Faced with hardware failures, industry says, ‘We’ve got this’

By Jenny Mandel | 04/25/2017 07:10 AM EDT

A 1989 plane crash in Sioux City, Iowa, that killed 111 people and injured 172 more came after a minuscule defect in a titanium part led to a total loss of flight control. With that disaster in mind, the oil and gas industry seeks to resolve a problem with unexpected breakage of connector bolts on offshore safety equipment with as little attention as possible.

The unexpected breakage of groups of bolts on offshore oil and gas equipment is pushing industry and regulators to move quickly in an effort to stave off a major accident.

The unexpected breakage of groups of bolts on offshore oil and gas equipment is pushing industry and regulators to move quickly in an effort to stave off a major accident. Photo courtesy of the Bureau of Safety and Environmental Enforcement.

Andy Woodfield of GE Aviation has a hopeful message for a guy who leads off with a horrible accident. The July 19, 1989, plane crash in Sioux City, Iowa, that he opens with killed 111 people and injured 172 more, after a minuscule defect in a titanium part led to a total loss of flight control.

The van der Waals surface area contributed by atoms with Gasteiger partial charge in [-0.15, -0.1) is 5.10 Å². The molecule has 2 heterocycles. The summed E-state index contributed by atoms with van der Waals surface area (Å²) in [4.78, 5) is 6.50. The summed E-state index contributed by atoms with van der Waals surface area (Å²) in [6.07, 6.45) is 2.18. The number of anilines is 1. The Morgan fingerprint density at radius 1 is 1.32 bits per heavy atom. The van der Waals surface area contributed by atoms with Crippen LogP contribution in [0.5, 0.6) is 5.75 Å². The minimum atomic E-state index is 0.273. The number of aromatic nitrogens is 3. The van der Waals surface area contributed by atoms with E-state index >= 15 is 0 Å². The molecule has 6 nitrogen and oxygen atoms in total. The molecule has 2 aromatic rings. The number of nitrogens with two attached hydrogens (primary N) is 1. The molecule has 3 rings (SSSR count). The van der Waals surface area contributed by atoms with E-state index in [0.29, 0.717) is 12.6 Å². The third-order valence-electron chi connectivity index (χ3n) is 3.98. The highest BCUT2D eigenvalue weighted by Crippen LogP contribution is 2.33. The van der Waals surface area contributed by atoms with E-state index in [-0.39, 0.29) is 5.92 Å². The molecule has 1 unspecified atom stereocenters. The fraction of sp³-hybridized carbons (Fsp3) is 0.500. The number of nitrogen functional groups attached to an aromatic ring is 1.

The crash led to some soul-searching in the aviation industry, which had long seen scattered evidence of parts failing from such defects but had never connected the dots to address them. Following the accident, enhanced industry information-sharing on the quality of materials was successful in driving a dramatic reduction in such defects and has likely prevented further accidents.

Woodfield’s recent presentation came at the end of an intensive two-day workshop hosted by the National Academies of Sciences, Engineering and Medicine to address an oil and gas industry problem with unexpected breakage of connector bolts on offshore safety equipment. The deadly Sioux City plane crash is the public disaster that the industry hopes to avoid. Driven by its own history of deadly and damaging accidents, it seeks to resolve the bolt problem with as little attention as possible.


The offshore oil and gas industry’s bolt failure problem is both hard to understand and tricky to pin down. The issue first surfaced in 2012 when Transocean Ltd., drilling in the Gulf of Mexico with GE Oil & Gas equipment, saw two components of the rig’s blowout preventer, a critical piece of safety equipment, separate from each other during drilling operations despite being attached by a collar ringed with 36 huge steel bolts.